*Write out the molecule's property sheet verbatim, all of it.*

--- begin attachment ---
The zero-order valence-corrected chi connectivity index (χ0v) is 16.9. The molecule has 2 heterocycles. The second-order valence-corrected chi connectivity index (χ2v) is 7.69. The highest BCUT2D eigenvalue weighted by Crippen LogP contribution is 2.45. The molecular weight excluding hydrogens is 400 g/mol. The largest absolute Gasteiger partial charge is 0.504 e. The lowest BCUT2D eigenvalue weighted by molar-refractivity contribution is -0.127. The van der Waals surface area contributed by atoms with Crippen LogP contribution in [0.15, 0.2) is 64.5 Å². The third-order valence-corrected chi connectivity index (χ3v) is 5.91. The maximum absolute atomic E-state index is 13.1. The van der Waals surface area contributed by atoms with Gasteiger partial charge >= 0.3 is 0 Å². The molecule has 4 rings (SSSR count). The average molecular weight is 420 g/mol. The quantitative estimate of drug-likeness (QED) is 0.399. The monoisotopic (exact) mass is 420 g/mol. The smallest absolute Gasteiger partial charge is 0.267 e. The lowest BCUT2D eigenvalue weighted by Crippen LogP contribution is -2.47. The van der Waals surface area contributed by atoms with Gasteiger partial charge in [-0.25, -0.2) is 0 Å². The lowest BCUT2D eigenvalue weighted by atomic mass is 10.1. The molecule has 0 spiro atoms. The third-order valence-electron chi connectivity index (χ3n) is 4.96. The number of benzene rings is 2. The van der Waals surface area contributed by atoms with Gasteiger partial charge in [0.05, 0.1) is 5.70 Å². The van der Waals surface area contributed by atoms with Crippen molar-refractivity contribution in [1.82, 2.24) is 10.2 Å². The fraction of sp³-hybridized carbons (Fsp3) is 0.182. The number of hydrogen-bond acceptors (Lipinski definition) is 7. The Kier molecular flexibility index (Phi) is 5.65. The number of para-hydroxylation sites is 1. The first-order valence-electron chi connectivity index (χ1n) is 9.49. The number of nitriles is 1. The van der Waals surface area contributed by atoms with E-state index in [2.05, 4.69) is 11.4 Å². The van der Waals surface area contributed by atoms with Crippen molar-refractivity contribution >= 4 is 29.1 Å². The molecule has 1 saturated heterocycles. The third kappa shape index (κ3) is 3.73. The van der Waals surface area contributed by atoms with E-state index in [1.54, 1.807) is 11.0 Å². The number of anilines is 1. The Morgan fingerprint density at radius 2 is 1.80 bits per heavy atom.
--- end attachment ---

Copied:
The zero-order valence-corrected chi connectivity index (χ0v) is 16.9. The molecule has 2 heterocycles. The second-order valence-corrected chi connectivity index (χ2v) is 7.69. The highest BCUT2D eigenvalue weighted by Crippen LogP contribution is 2.45. The molecular weight excluding hydrogens is 400 g/mol. The largest absolute Gasteiger partial charge is 0.504 e. The lowest BCUT2D eigenvalue weighted by molar-refractivity contribution is -0.127. The van der Waals surface area contributed by atoms with Crippen LogP contribution in [0.15, 0.2) is 64.5 Å². The third-order valence-corrected chi connectivity index (χ3v) is 5.91. The maximum absolute atomic E-state index is 13.1. The van der Waals surface area contributed by atoms with Gasteiger partial charge >= 0.3 is 0 Å². The molecule has 4 rings (SSSR count). The average molecular weight is 420 g/mol. The quantitative estimate of drug-likeness (QED) is 0.399. The monoisotopic (exact) mass is 420 g/mol. The smallest absolute Gasteiger partial charge is 0.267 e. The lowest BCUT2D eigenvalue weighted by Crippen LogP contribution is -2.47. The van der Waals surface area contributed by atoms with Gasteiger partial charge in [-0.25, -0.2) is 0 Å². The lowest BCUT2D eigenvalue weighted by atomic mass is 10.1. The molecule has 0 spiro atoms. The third-order valence-electron chi connectivity index (χ3n) is 4.96. The number of benzene rings is 2. The van der Waals surface area contributed by atoms with Gasteiger partial charge in [0.05, 0.1) is 5.70 Å². The van der Waals surface area contributed by atoms with Crippen molar-refractivity contribution in [1.82, 2.24) is 10.2 Å². The fraction of sp³-hybridized carbons (Fsp3) is 0.182. The number of hydrogen-bond acceptors (Lipinski definition) is 7. The Kier molecular flexibility index (Phi) is 5.65. The number of para-hydroxylation sites is 1. The first-order valence-electron chi connectivity index (χ1n) is 9.49. The number of nitriles is 1. The van der Waals surface area contributed by atoms with E-state index in [2.05, 4.69) is 11.4 Å². The van der Waals surface area contributed by atoms with Crippen molar-refractivity contribution >= 4 is 29.1 Å². The molecule has 1 saturated heterocycles. The third kappa shape index (κ3) is 3.73. The van der Waals surface area contributed by atoms with E-state index in [1.54, 1.807) is 11.0 Å². The number of anilines is 1. The Morgan fingerprint density at radius 2 is 1.80 bits per heavy atom.